3 months, 200 resources, and 12 chocolate chip cookies

At the time of writing this, I have been at Think College for 12 weeks. I have been helping the dissemination team catch up on lingering tasks, adopting new responsibilities (monthly newsletter), and freeing up Rebecca Lazo, the knowledge translation manager, to concentrate on bigger projects like the NCC’s new Project Advisory Committee.

We are also crossing things off the team’s “wish list:”

I did similar tasks in a prior position focusing on competitive integrated employment outcomes (Employment First) for people with ID. I was mostly distributing policy and systems change content. I didn’t meet with job seekers or employees with ID. It just wasn’t that kind of work.

At Think College, I get to engage with students, parents, advocates, and college program staff.

I sat in on an Emerging Advocates Group to hear a recent graduate, Peach Chinratanalab, talk with a dozen students about her advocacy work around transportation. Peach was also featured in the June newsletter (see monthly newsletter link above).

I met with two families to help them prepare for a webinar, Getting it Right AND Learning on the Fly: Prepared for College?. I attended and heard parents voice their concerns and share advice directly with other parents and family members. The webinar was so popular we scheduled a second.

I interviewed a student with ID for an internship. Actually, she interviewed me. To borrow a phrase from my mom, she was one tough cookie.

I’ve met with our partners at AUCD, Denise Rozell and Liz Weintraub. Liz is the senior advocacy specialist. She is not a student, but she is a trustworthy leader and powerful voice for student advocacy. In a few weeks, Liz and I will do a presentation to TPSID project directors and staff on the importance of advocacy and student resources available on ThinkCollege.Net.

And of course, the NCC team. I meet regularly with Cate Weir to prepare for the upcoming TPSID directors’ meeting. Clare Papay and I have talked about ways to use data in our social media marketing. I’ve worked closely with Kathy Becht on webinar planning and the affinity groups. (As a thank you for some help, Kathy sent me homemade cookies! No wonder I like this new job so much!)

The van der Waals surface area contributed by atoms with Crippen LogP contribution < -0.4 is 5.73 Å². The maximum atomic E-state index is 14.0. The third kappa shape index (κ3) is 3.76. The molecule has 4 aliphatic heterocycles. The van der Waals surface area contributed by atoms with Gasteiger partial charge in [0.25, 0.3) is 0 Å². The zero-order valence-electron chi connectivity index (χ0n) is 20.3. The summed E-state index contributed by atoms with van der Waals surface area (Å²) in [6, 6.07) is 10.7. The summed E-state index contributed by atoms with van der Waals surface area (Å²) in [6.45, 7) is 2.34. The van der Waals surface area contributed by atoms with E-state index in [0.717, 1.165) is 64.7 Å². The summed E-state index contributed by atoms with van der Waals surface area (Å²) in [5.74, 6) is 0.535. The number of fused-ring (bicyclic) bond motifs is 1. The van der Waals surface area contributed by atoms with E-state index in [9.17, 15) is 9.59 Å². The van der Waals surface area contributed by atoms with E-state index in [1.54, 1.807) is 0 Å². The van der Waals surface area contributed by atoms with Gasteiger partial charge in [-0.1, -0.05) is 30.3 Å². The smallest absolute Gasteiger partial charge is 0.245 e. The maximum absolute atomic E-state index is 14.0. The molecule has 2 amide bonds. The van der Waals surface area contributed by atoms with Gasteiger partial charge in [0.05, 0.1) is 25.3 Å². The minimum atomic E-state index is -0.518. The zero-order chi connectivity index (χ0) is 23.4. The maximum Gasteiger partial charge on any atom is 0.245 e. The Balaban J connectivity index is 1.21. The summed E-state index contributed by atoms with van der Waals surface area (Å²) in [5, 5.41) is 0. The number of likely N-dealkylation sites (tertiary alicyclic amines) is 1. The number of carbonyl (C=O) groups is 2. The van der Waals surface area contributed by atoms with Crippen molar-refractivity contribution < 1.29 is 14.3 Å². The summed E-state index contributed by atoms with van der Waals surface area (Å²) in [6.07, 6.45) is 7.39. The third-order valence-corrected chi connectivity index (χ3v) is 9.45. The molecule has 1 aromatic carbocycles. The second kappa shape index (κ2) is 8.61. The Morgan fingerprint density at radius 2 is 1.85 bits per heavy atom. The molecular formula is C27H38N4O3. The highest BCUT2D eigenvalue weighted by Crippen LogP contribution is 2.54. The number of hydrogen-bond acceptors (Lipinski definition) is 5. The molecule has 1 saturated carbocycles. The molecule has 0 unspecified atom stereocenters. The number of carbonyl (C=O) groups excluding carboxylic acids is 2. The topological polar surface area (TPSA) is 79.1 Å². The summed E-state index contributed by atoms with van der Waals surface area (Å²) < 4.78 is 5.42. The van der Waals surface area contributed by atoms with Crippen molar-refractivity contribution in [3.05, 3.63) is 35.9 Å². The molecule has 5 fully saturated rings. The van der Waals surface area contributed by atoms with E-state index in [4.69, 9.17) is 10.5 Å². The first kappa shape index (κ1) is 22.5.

You may not believe me but the best thing I have done has been tagging hundreds of website resources. It forced me to familiarize myself with Think College. Without the assignment it might have taken me years to bump into an article written in 2010 by Meg Grigal and Debra Hart. The publication, What’s the Point: A Reflection About the Purpose and Outcomes of College for Students with Intellectual Disabilities, sums it all up for me. The point of inclusive higher education is not just about obtaining a formal education. It is a pathway to a better quality of life, something everyone deserves.

About the post author: Sheila Johnson works with researchers, policy professionals, and educators to expand and improve inclusive higher education options for people with intellectual disability (ID). As the knowledge translation associate for Think College at the Institute for Community Inclusion, she develops and delivers content that meets the interests, needs, and comprehension levels of targeted audiences, whether they be researchers, politicians, or persons with ID. 


National Coordinating Center